As characters fight alongside each other, bonds will form. Once a strong enough bond has been formed, two characters can have a Support Conversation. This provides benefits for the characters, but also gives the player an insight into their personalities. It makes it all the more heart-wrenching to see a character you like mercilessly cut down by an enemy.
However, if you have made a tactical error, you can use Mila’s Turnwheel. It turns time back one turn, allowing you to revise your strategy. And of course, you can also choose between classic and casual modes – the latter keeps Fire Emblem‘s signature perma-death, whilst the latter doesn’t.
Alm and Celica amiibo were released alongside the game – or included as part of the Limited Edition in certain parts of the world – using them can unlock special dungeons where players can battle bosses and collect items.
It is also possible to save the current strength of Alm or Celica to their respective amiibo. During combat, using an amiibo and sacrificing a portion of Alm or Celica’s health summons a computer-controlled illusory hero who will serve as an ally for a turn.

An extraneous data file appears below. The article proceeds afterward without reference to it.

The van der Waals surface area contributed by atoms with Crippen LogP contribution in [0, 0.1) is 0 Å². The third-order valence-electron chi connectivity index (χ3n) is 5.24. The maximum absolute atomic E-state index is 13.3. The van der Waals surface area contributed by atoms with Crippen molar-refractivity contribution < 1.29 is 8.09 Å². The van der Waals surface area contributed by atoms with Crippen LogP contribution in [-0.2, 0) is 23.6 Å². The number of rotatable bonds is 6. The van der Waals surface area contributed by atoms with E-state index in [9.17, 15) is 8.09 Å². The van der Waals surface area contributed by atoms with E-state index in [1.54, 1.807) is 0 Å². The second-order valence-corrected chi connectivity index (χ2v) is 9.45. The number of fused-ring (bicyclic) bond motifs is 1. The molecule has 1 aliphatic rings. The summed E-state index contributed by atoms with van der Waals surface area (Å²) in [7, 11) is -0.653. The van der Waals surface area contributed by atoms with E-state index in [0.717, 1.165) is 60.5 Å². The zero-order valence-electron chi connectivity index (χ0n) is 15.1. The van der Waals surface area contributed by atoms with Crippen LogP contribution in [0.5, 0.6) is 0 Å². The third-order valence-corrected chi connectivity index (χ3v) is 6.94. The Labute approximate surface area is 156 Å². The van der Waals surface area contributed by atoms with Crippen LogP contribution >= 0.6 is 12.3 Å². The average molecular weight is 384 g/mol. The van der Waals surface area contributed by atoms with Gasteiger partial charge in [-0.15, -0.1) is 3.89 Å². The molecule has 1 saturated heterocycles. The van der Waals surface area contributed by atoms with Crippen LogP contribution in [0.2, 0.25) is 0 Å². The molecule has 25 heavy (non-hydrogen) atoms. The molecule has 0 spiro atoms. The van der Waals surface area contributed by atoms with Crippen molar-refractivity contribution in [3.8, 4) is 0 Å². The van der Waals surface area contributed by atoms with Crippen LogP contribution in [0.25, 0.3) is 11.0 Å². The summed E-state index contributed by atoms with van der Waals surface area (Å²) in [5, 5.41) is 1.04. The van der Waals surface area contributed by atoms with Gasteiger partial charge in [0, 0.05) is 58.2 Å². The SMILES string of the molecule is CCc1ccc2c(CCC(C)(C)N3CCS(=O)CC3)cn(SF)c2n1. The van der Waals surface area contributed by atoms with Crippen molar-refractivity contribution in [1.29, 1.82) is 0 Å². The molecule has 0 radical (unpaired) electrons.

Of course, the Fire Emblem amiibo from the Super Smash Bros. series (Marth, Ike, Robin, Lucina, Roy, and soon Corrin) are also compatible. Using the respective amiibo, it becomes possible to summon that character during battle.
Other amiibo can be used in order to summon a monster ally during battle. Again, it is only temporary and requires either Alm or Celica to sacrifice some health.
Downloadable content is also available for the game. The DLC provides more items, experience, in-game currency, story content and characters. A season pass is available, though it costs about as much as another 3DS game – I’m interested in it, but the upcoming Comic Con gets to have its way with my wallet first.
Exclusive classes and characters from the Japanese TCG Fire Emblem Cipher will be made available through the DLC.
However, not all DLC has to be paid for. The goddess Mila will offer several special gifts on a weekly basis for a limited time, and they are free.
I feel that Fire Emblem Echoes: Shadows of Valentia is going to be quite a surprise for newer fans who got into the series through Awakening and Fates. Considering it is a remake of the second game in the series, it is something of a history lesson for newer fans – and I guess anyone outside of Japan who didn’t resort to importing or emulation.
The game seems pretty faithful to Fire Emblem Gaiden, though with modern touches.
When it comes to the strategy genre, Fire Emblem Echoes: Shadows of Valentia proves that the Fire Emblem franchise is up there as one of the best.